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Six-Figure Payoff: How I plan to make 2013 better than 2012

Thomas Hill
by Thomas Hill, Dimespring 30 (@6figurepayoff)

Goal-setting: the annual self-edification exercise for the ambitious and optimistic. Often overshadowed by the popular setting of “New Year’s resolutions,” goal-setting is a little more of a strategic and deliberate approach to real change, be it personal or professional. 

This will be my third year of personal goal-setting. I’m 29 this year and I hope to make the last year of my 20s a success. I think that looking to the past is a good place to start. I set goals in 2011, and 2012, and was pretty much an epic failure meeting most of them, I think because I was a little over ambitious. Setting the bar high is never bad but it also increases the risk of failure. 

READ: How do I stick to my financial New Year's resolutions? 

A recent blog post to the Harvard Business Review suggests not making goals for 2013. Instead, the blog encourages identifying “areas of focus” instead of goals.  I think this is a good idea, but I think that smart, specific goals within each area of focus are still important. The key, I believe, is really making sure your goals are achievable.

With that in mind, here is what I hope to do in 2013:

  • Spiritual: My faith is so important to me but lately I have to be honest, it has not been prioritized. I have not been faithful to the study of scripture, prayer and obedience to Christ. Here are 10 Suggestions for improving your spiritual life in the new year. I hope to make these of the highest priority. 
  • Physical: I’d like to drop 20 lbs in 2013, and share healthier habits with my wife. She will be trying to lose baby weight and so will I (all those sympathy pregnancy pounds I packed on). I plan to run my 2nd half marathon on Jan. 5 and will try to run some 5Ks and 10Ks throughout the year and eat healthier, with focus on breaking my sugar/sweets addictions. 
  • Intellectual: I’m about halfway through my MBA. In 2013 I’ll be taking six more courses which will have me nearly finished with the MBA.
  • Family: I always want family to remain sacred. I have an amazing wife and three children and I don’t want to look back in 20 years with regrets that I didn’t spend enough time with them and make enough special memories. My goal for 2013 is to lead my family in family worship at least two to three times per week. I also want to make an effort to break up routine and do spontaneous fun things to keep things from getting boring. I also hope to take a special family vacation this year, if funds permit it.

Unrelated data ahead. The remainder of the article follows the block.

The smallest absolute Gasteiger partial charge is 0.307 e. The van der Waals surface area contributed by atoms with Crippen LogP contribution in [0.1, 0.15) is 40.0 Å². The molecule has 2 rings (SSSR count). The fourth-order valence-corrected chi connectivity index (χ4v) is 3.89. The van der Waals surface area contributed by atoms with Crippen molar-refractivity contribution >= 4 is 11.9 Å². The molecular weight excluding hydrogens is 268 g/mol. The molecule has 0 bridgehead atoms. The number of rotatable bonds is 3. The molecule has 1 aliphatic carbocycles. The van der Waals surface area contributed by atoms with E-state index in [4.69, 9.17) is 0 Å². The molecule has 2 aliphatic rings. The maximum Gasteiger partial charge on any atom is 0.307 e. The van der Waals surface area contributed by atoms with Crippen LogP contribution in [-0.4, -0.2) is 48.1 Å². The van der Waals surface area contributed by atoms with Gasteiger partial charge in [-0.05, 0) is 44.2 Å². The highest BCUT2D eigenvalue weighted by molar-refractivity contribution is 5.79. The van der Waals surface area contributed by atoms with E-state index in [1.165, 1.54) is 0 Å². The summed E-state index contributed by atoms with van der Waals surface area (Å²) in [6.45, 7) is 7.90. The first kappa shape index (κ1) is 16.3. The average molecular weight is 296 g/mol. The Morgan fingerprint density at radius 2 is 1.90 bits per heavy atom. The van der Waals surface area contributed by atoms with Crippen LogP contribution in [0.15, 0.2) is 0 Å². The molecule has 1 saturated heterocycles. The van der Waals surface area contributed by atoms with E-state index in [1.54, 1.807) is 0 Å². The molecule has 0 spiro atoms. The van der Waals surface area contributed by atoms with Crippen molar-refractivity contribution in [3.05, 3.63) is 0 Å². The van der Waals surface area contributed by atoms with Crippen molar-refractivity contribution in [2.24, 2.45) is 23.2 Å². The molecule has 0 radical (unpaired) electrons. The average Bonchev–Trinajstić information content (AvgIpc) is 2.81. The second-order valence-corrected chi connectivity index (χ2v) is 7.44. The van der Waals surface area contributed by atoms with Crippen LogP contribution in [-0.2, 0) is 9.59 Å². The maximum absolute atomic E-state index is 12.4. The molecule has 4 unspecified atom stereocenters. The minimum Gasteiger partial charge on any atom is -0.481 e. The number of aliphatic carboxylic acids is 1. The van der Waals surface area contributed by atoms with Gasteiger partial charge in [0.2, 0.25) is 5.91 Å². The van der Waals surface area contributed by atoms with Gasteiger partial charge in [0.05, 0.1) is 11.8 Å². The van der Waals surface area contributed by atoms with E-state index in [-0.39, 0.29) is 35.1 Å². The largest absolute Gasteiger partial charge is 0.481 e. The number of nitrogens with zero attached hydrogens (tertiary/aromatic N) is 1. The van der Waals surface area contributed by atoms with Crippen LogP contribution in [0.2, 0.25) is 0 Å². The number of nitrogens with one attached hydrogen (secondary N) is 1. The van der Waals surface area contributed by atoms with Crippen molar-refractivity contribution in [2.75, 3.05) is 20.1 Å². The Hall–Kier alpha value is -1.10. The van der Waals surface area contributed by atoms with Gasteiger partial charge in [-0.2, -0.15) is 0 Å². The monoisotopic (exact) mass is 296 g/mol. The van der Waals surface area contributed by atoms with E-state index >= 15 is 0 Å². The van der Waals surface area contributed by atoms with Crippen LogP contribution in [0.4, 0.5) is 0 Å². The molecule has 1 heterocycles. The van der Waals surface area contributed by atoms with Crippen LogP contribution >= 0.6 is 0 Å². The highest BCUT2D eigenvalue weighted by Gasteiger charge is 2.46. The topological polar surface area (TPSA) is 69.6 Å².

• Social: I need to make good on my 2012 goal of reaching out to some old friends, and also being deliberate to be more hospitable in our home, to friends and families from church and also our neighbors.
  • Career: There are some potential big career opportunities coming up for me this coming year as I’m about to roll out of the development program that I’m in into a permanent role. There could be some good things to come. I want to improve my leadership and interpersonal skills in the office to glorify God in my work and encourage my colleagues and raise the bar in whatever I do. 
  • Financial: I believe 2013 should be better than 2012. Last year my wife lost her job, but she expects to be employed again by March. We had a lot of medical expenses because of high deductibles this year to pay for the prenatal and midwife services for our baby. Some other things have come up making it a difficult year. I also haven’t made much progress at all paying down student loan debt. In 2013 I expect our income to go up a bit, and we will have less medical expenses (God willing) and will pay off a loan in April that is costing us $400 per month. My student loans will be on deferment but I hope to knock out at least $20K of debt in 2013. 

READ: Advice for building your emergency cushion 

I hope you are all successful in your 2013 ambitions and maybe following a similar structure will help you to be more intentional and focused in the coming year!  If you do set goals, share them with a friend and post them visibly so that you are accountable and don’t forget them.

Remember to check up on your progress at least quarterly. Don’t be afraid to change your goals midstream if you need to. Best of luck and Happy New Year!

 

Thomas Hill has a problem — more than $140K in student loans. He's determined to pay them off quickly but so far it hasn't been easy. Join him and his family as they make the journey to financial freedom, through all the ups and downs that are sure to come. Thomas is a member of the Dimespring 30, a community of bloggers sharing their thoughts, experiences and perspectives on personal finance.